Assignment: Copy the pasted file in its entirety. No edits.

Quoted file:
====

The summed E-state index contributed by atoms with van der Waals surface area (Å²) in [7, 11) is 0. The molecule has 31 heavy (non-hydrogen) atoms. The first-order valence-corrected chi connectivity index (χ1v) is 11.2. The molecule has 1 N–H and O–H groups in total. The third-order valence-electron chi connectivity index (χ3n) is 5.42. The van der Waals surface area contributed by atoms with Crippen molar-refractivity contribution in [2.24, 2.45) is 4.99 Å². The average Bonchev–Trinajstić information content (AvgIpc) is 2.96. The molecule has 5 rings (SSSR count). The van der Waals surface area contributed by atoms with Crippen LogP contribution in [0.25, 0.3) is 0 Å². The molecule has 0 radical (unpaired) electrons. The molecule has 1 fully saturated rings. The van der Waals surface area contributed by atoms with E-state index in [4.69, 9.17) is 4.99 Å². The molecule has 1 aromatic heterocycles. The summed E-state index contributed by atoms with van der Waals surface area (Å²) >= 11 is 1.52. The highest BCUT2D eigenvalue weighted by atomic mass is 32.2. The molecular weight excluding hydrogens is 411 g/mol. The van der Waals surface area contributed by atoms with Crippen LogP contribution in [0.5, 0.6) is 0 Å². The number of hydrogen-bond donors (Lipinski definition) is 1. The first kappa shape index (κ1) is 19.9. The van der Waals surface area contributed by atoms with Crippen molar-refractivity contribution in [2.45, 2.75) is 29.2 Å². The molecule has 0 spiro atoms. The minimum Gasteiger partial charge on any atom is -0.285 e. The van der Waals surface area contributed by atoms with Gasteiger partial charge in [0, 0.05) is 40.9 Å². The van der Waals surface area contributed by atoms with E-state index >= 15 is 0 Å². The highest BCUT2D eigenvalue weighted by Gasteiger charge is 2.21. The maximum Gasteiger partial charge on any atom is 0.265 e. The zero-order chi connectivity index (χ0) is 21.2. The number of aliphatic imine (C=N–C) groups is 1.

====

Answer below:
The summed E-state index contributed by atoms with van der Waals surface area (Å²) in [7, 11) is 0. The molecule has 31 heavy (non-hydrogen) atoms. The first-order valence-corrected chi connectivity index (χ1v) is 11.2. The molecule has 1 N–H and O–H groups in total. The third-order valence-electron chi connectivity index (χ3n) is 5.42. The van der Waals surface area contributed by atoms with Crippen molar-refractivity contribution in [2.24, 2.45) is 4.99 Å². The average Bonchev–Trinajstić information content (AvgIpc) is 2.96. The molecule has 5 rings (SSSR count). The van der Waals surface area contributed by atoms with Crippen LogP contribution in [0.25, 0.3) is 0 Å². The molecule has 0 radical (unpaired) electrons. The molecule has 1 fully saturated rings. The van der Waals surface area contributed by atoms with E-state index in [4.69, 9.17) is 4.99 Å². The molecule has 1 aromatic heterocycles. The summed E-state index contributed by atoms with van der Waals surface area (Å²) >= 11 is 1.52. The highest BCUT2D eigenvalue weighted by atomic mass is 32.2. The molecular weight excluding hydrogens is 411 g/mol. The van der Waals surface area contributed by atoms with Crippen LogP contribution in [0.5, 0.6) is 0 Å². The number of hydrogen-bond donors (Lipinski definition) is 1. The first kappa shape index (κ1) is 19.9. The van der Waals surface area contributed by atoms with Crippen molar-refractivity contribution in [2.45, 2.75) is 29.2 Å². The molecule has 0 spiro atoms. The minimum Gasteiger partial charge on any atom is -0.285 e. The van der Waals surface area contributed by atoms with Gasteiger partial charge in [0, 0.05) is 40.9 Å². The van der Waals surface area contributed by atoms with E-state index >= 15 is 0 Å². The highest BCUT2D eigenvalue weighted by Gasteiger charge is 2.21. The maximum Gasteiger partial charge on any atom is 0.265 e. The zero-order chi connectivity index (χ0) is 21.2. The number of aliphatic imine (C=N–C) groups is 1.